To guide the lamp module into position on the chamber body, base portion 28 is formed with two guide holes 32 and 33, and the chamber is provided with a pair of guide shafts in registration with the guide holes of the base portion. (Only one such guide shaft 34 is visible in FIG. 1.) In the illustrated embodiment the lamp module is held in position by turn screws 36. Other conventional means may also be used and other custom configurations may also be devised for removably holding the lamp module in position on the chamber. These are well within the ordinary skill in the art and need not be described here.
When module 21 is mounted on the chamber body, lamps 19 extend through shells 16 to a receiving assembly 29 on chamber body 11, which receives the upper extremities of the lamps. The lamps may be formed with the upper extremity terminating in a flexible wire 37 of typically 14 or 16 gauge which serves as the power connection to the upper lamp electrode, which will generally be the anode. Terminating wires 37 are secured in appropriate sockets in receiving assembly 29 and serve to provide the mounting connection to the receiving assembly and the requisite high-voltage connections for the lamps. Forming the receiving connections for the lamps from the flexible wires in this manner is highly desirable in that, unlike conventional clamping sockets, no stress is introduced on the lamp at the upper extremity by the receiving assembly. As illustrated in FIG. 1, the chamber is provided with feedthroughs 27 by each lamp shell to bring the high voltage electrical power lines for each lamp to the underside of the chamber. This serves to simplify the electrical cabling, to maintain a low impedance for the lamp circuits, and to balance the lamp plasma within the center of the lamp bore. This is accomplished through stainless steel tubes roughly 0.5 inches in diameter, which do not occupy much of the valuable space between lamps and, as explained above, are advantageously positioned in spots of maximum UV intensity so as to prevent overexposure at these spots. Other arrangements could, of course, be used as well.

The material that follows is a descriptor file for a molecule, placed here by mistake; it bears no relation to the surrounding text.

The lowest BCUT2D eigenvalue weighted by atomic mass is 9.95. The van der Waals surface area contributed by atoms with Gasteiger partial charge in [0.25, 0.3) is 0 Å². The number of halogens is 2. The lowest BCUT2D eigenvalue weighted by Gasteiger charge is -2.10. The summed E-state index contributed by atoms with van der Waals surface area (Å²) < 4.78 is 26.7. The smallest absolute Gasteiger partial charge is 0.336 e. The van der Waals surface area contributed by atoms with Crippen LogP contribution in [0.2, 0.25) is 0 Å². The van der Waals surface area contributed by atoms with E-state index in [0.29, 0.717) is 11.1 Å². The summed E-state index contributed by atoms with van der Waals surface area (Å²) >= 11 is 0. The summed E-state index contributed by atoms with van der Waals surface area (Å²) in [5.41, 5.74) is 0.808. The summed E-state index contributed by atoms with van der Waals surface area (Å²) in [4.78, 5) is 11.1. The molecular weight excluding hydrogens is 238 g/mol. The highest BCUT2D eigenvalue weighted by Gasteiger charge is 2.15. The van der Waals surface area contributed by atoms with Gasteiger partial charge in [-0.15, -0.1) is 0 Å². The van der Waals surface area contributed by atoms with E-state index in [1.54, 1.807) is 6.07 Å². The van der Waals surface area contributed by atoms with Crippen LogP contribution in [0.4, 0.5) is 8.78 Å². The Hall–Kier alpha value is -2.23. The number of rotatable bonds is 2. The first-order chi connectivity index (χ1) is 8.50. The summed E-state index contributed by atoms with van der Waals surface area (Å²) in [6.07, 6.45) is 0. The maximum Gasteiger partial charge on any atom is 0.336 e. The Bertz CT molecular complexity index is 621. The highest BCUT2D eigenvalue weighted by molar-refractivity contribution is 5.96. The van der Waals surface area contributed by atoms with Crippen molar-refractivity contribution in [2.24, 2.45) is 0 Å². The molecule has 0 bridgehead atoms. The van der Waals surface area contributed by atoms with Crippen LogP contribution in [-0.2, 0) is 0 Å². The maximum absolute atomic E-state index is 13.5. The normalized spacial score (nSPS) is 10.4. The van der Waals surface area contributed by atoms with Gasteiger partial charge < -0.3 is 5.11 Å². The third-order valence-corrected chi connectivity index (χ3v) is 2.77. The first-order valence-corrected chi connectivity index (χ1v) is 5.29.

The high-voltage connections are preferably made in this manner separately for each lamp and are fixed in receiving assembly 29 and hence in the processing chamber. Receiving assembly 29 may also include seals as needed to produce a water-tight seal with shells 16.
As in any high-power lamp system, the processing chamber also includes a lamp cooling system. The base portion 28 is formed with an internal coolant passage leading to each lamp, which is provided with a coolant port for connection to tubing 39 for carrying the coolant. Corresponding coolant outlet ports are provided at the top of the chamber by each shell as part of receiving assembly 29 for connection to tubing 40, as shown in FIG. 1. The coolant enters the system through inlet tubing 39 and travels through the coolant flow passageways formed in base portion 28 to shells 16. The diameter of the shells is sufficiently greater than that of the lamps to permit sufficient coolant to flow past the lamps to maintain the lamps at their recommended operating temperature. The gap between a shell 16 and its enclosed lamp communicates with the corresponding coolant outlet port in receiving assembly 29. The coolant circulates through coolant outlet tubing 40.